The U.S. Securities Exchange Commission fired a $130,000 warning shot at corporate America, fining Houston-based KBR this amount for drafting employee confidentiality agreements to thwart employee SEC whistleblowing for malfeasance. The whistleblower bar calls it an historic step forward for whistleblowers while a prominent pro-business group calls it overreaching.
Harry Barko Whistleblower Lawsuit Brought KBR’s Faulty NDAs to Light
The SEC alleged former Halliburton subsidiary KBR, Inc. included language in their employee confidentiality agreements that effectively required workers to get KBR’s legal department to sign off in advance on any disclosures, including blowing the whistle on corporate wrongdoing – even to the SEC or the Department of Justice, under penalty of firing or other discipline.
The $130,000 the SEC fined KBR told U.S mega-corps that silencing whistleblowers in this manner will not be tolerated. KBRs allegedly overly restrictive employee confidentiality agreements came to light in a high profile whistleblower lawsuit brought by Harry Barko against KBR and its then-parent Halliburton alleging the company was overcharging the U.S. government.
SEC: Muzzle Whistleblowers at your Peril - Vigorous Enforcement Promised
According to Andrew Ceresney, SEC’s Division of Enforcement director, “By requiring employees and former employees to sign confidentiality agreements imposing pre-notification requirements before contacting the SEC, KBR potentially discouraged employees from reporting securities violations to us.”
The Wall St. Journal telegraphed such an action in February reporting the SEC was seeking documents from multiple companies, including NDAs and employment agreements going back for several years; the SEC inquiries appeared focused on whistleblower muzzling in violation of Dodd Frank’s whistleblower protections and pervasive 21F-17 SEC violations. The pertinent language therein reads, “No person may take any action to impede an individual from communicating directly with the Commission staff about a possible securities law violation.”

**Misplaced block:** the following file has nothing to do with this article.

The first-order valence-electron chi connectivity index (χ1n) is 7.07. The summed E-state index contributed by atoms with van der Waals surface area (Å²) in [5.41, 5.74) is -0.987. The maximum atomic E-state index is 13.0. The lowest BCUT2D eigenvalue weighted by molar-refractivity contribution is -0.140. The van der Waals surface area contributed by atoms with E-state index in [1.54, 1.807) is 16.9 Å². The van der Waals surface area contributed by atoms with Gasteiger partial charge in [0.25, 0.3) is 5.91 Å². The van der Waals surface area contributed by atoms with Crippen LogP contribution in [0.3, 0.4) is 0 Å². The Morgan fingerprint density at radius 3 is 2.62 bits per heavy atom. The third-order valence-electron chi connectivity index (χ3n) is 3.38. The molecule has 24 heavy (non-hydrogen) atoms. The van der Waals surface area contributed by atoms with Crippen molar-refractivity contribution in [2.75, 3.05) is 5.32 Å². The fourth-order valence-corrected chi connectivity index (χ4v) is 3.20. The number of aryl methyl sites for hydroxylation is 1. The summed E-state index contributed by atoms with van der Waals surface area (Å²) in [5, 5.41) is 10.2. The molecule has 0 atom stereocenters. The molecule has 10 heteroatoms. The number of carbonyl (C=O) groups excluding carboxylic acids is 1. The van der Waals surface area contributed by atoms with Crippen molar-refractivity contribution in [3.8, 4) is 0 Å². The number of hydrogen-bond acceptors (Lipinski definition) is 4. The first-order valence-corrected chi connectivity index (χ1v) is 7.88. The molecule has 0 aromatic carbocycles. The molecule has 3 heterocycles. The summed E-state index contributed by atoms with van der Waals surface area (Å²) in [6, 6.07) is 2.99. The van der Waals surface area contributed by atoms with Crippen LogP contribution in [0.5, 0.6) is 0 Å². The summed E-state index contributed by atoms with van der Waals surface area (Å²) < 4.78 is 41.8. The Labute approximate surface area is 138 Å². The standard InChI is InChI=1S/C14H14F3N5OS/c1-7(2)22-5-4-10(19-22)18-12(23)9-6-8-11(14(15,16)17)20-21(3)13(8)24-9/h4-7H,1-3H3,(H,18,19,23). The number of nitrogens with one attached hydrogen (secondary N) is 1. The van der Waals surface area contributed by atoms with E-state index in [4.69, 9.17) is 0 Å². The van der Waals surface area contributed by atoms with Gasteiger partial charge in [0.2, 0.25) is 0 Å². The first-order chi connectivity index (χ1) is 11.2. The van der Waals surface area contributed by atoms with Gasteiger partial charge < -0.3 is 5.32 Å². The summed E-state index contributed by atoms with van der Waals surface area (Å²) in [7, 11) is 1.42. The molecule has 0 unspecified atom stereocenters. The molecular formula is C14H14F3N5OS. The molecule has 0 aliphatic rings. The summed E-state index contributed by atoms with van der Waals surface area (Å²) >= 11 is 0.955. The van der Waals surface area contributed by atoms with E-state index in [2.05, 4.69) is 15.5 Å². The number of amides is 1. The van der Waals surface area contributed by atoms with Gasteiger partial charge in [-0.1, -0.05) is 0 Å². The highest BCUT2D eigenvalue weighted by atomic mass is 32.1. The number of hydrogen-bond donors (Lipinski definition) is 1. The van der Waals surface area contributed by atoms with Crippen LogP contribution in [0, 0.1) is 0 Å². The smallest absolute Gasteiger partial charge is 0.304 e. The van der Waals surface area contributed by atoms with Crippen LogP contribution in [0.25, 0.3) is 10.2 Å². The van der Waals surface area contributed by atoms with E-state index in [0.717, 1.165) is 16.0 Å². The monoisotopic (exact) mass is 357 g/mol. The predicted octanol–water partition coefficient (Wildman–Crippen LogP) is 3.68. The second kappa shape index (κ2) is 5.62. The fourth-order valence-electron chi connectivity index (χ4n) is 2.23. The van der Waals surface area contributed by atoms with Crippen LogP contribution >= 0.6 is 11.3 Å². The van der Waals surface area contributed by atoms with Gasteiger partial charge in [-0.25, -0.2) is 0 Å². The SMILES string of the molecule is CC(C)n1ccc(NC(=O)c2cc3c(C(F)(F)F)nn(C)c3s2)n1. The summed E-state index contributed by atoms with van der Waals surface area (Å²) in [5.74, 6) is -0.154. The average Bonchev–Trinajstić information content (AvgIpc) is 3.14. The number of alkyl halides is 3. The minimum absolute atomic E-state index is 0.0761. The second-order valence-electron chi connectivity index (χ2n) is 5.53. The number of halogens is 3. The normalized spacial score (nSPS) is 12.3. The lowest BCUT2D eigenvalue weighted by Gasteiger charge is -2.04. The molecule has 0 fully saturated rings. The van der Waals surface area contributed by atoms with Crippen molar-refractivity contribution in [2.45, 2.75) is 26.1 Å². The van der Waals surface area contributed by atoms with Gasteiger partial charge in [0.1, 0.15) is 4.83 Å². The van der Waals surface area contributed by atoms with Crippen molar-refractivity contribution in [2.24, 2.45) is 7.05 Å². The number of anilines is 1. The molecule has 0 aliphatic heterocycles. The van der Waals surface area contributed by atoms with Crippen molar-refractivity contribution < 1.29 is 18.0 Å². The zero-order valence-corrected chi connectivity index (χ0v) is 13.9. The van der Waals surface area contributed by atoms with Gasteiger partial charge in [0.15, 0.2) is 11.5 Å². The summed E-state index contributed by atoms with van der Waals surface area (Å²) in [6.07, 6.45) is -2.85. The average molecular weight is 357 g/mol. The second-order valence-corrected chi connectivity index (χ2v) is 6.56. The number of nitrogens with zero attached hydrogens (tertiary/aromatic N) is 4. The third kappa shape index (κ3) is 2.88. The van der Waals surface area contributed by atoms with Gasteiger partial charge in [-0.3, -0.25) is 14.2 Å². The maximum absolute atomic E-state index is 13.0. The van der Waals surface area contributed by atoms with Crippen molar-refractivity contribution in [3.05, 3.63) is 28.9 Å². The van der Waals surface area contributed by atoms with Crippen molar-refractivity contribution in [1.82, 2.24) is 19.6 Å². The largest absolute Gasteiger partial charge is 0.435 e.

Ceresney continued in a public SEC statement, “SEC rules prohibit employers from taking measures through confidentiality, employment, severance, or other type of agreements that may silence potential whistleblowers before they can reach out to the SEC. We will vigorously enforce this provision.”
An SEC statement identified no instances where KBR, Inc. in fact used the offending language to prevent an employee from reporting to the Commission although former employee Barko’s case suggests otherwise. Under the terms of the settlement KBR agreed to change the language in their agreements to be clear that reports of wrongdoing to the SEC did not require the advance clearance by KBR’s lawyers.
KBR Lawyer “It Never Dawned on Us”
A U.S. Chamber of Commerce, a pro-business advocacy group that has been accused of being extreme in their business positions in recent years, letter to Securities Exchange Commission chair Mary Jo White from the Chamber’s Center for Capital Markets Competitiveness president read in part, “This action is the result of a highly subjective interpretation and application of the SEC’s recently adopted whistleblower rules.”
KBR litigation vice president Mark Lowes took the Chamber’s stand yet further saying, “It never dawned on us that an attempt to protect attorney client privilege would be seen this way.”
Rumor - More Enforcement Actions Pending
The SEC victory is credited to investigations by Rebecca Fike, Jim Etri, and David Peavler of the SEC’s Fort Worth Regional Office. Sources say more enforcement actions are imminent as the Commission plans to robustly protect the whistleblowing process.